The English language sections of oveseas newspapers and online news sites are ever an interesting mirror, for all the obvious reasons. It is often something akin to seeing the final product of a chain of poorly communicated instructions - several translations, a quite different approach to journalism, and people with little knowledge of the subject matter may be involved in the process. Or more so than is usual for local media, in any case - who are bad enough in their own way.
I've been keeping a weather eye on the appearance of topics relating to healthy life extension in the foreign press over the past few years: the slow migration of the overseas English language press towards a more accurate reflection of healthy life extension news is one measure of progress in advocacy and awareness.
Here are a couple of examples from the past few days; for all the errors, the quality of the content is somewhat improved over the median of past years.
"Yes, it’s only a small chance but it’s a huge gamble,” said the institute’s media manager Chrissie de Rivaz (www.cryonics.org).
And surprise, surprise! It has emerged that a Malaysian is among its 70-odd members, with the rest being Britons.
In all probability, the person could be the only Malaysian who has placed enormous faith in cryonics (the word derives from cryogenics, meaning the physics of extreme cold).
Like the other members, they were convinced that if they were frozen carefully and quickly soon after their deaths, their bodies could be maintained indefinitely until science found a cure for whatever illnesses that claimed their lives.
When that time comes, they hoped future generations would be able to take them out of cryogenic suspension, thaw them out, jump-start their brains, restore their memories and repair the damage the Cryonics team inflicted as they prepared their bodies to be frozen.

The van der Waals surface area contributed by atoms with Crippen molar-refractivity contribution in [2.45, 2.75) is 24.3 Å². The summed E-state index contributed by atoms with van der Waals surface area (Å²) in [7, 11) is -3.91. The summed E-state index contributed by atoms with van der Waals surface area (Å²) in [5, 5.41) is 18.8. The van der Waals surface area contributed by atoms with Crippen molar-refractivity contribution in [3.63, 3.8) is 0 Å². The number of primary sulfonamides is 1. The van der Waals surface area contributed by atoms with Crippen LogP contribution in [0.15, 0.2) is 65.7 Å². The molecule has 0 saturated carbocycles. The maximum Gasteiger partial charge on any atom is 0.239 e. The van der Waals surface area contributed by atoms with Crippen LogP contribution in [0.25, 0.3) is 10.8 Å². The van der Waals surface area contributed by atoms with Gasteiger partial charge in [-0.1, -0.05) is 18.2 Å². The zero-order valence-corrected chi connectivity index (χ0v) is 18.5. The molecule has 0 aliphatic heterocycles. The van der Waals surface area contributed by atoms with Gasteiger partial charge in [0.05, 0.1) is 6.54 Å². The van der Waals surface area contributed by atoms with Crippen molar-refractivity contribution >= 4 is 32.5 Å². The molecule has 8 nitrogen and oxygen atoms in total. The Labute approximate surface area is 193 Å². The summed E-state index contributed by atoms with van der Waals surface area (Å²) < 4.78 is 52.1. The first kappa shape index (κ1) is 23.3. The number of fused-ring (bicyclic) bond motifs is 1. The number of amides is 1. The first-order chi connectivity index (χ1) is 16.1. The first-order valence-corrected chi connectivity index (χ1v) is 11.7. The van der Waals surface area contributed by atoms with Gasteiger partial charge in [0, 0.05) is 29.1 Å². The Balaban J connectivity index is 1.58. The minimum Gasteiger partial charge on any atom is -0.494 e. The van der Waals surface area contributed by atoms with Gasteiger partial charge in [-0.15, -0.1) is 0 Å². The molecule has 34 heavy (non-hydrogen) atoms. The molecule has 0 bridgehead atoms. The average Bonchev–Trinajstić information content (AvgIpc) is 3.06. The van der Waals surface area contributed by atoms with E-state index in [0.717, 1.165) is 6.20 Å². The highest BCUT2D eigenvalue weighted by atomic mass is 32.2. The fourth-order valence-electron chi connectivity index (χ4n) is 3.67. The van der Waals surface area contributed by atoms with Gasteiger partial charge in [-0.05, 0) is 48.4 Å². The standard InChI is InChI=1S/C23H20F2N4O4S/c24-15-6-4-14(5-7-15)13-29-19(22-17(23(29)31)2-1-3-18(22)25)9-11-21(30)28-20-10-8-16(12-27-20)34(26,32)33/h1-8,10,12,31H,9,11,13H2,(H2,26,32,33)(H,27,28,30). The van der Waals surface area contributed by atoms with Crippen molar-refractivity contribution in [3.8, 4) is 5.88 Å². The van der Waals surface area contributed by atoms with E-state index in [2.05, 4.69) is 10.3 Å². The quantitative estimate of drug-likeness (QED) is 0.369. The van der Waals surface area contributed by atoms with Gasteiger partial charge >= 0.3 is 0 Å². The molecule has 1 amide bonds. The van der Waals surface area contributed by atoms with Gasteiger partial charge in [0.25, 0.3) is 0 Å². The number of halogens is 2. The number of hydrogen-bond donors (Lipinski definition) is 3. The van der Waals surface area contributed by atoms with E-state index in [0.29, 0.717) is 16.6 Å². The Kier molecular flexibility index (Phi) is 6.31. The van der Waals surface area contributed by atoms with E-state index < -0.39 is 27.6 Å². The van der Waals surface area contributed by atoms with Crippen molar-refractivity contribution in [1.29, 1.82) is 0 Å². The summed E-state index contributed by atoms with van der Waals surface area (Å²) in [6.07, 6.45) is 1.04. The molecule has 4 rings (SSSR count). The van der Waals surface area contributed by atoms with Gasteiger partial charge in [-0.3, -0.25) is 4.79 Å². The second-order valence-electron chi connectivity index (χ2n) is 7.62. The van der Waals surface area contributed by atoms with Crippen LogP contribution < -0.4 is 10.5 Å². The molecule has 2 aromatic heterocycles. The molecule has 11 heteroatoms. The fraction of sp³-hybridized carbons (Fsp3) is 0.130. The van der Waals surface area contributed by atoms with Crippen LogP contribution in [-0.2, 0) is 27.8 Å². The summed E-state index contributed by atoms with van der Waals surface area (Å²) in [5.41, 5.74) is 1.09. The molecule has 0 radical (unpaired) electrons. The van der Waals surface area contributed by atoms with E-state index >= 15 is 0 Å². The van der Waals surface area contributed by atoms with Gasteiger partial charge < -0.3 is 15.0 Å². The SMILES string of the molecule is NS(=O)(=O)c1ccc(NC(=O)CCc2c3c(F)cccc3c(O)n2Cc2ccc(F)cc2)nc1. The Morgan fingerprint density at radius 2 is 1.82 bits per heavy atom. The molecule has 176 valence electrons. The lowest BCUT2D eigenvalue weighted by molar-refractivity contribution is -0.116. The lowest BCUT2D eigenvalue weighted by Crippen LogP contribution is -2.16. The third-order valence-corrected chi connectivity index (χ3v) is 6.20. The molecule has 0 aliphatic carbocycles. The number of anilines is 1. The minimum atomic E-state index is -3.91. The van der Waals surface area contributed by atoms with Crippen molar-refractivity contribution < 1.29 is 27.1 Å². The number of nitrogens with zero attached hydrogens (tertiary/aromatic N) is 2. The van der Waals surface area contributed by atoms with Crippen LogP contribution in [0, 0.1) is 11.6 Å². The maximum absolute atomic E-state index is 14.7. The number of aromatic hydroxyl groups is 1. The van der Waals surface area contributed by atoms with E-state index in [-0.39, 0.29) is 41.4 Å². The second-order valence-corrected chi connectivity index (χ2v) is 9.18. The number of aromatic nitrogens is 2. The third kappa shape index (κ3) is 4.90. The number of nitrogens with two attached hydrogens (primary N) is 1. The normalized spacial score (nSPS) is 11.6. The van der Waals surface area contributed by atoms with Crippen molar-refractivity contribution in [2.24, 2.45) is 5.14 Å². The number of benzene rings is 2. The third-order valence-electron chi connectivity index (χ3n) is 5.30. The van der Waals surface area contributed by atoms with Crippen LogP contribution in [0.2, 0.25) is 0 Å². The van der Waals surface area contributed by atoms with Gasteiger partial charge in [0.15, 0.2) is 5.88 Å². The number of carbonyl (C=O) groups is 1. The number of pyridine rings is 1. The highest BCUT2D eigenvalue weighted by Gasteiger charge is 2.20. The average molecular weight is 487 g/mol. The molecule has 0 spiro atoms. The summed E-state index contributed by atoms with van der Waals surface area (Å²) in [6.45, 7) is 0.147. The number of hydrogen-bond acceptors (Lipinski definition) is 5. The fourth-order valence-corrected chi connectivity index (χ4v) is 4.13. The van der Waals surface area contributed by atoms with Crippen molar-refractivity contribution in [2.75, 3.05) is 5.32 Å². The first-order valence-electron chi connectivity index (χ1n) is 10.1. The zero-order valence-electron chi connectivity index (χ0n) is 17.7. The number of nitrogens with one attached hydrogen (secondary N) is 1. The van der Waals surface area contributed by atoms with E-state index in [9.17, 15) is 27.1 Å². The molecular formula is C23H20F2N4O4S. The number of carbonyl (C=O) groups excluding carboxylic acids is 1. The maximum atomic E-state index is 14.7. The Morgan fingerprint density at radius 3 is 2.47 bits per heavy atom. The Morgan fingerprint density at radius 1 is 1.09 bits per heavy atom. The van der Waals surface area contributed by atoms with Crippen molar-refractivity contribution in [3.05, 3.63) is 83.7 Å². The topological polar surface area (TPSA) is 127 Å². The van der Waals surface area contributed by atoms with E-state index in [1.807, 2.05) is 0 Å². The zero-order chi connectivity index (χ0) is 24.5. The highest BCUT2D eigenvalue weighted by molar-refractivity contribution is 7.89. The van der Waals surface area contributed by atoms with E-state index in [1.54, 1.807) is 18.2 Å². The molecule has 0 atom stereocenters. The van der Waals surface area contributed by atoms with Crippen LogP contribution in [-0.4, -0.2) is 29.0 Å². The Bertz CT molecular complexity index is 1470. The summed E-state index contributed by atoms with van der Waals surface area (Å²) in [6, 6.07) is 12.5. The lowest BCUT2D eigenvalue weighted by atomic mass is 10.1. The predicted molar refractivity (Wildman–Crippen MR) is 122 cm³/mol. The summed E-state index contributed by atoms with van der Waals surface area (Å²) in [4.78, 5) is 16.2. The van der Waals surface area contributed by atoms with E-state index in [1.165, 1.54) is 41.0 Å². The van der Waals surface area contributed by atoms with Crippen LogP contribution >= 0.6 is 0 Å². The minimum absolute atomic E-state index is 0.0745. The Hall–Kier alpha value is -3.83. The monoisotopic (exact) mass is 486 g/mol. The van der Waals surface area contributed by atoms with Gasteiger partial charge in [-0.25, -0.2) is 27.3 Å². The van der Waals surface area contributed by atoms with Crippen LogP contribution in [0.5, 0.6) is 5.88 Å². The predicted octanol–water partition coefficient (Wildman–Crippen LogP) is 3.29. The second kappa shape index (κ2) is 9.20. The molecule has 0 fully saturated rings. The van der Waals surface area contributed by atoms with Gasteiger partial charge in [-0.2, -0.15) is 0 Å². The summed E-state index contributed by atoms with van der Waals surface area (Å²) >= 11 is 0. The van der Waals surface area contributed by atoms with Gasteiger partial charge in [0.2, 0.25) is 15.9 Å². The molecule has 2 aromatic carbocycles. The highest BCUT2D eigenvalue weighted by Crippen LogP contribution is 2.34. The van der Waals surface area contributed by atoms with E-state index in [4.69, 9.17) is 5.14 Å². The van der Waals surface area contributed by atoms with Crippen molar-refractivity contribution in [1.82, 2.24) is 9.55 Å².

Immortality is the stuff of legends, but researchers are already working towards the next best thing: living to a ripe old age without having to grow old. Eventually, they say, there would come a time when ageing would become dispensable.
"Ageing is simply a side-effect of being alive. It would soon be possible to control the biological processes that lead to it," claims Dr Aubrey de Grey, who's been researching the human ageing process at Cambridge University.
This, however, doesn't mean we can eliminate ageing from our biological system altogether. Rather, there will be treatments that repair molecular and cellular damage periodically, say, after every decade or so it would be just like maintaining an old house or a vintage car, says de Grey.
In effect, it will be somewhat like always being one step ahead of death. "Average life spans in this scenario could be 1,000 years and more," says de Grey.
Will all this be the harbinger of eternal youth? "Indefinite youth, rather than infinite youth," corrects de Grey, "since, at this stage, our susceptibility to disease and other causes of mortality would be that of a young adult much lower than that of an elderly adult, but not zero."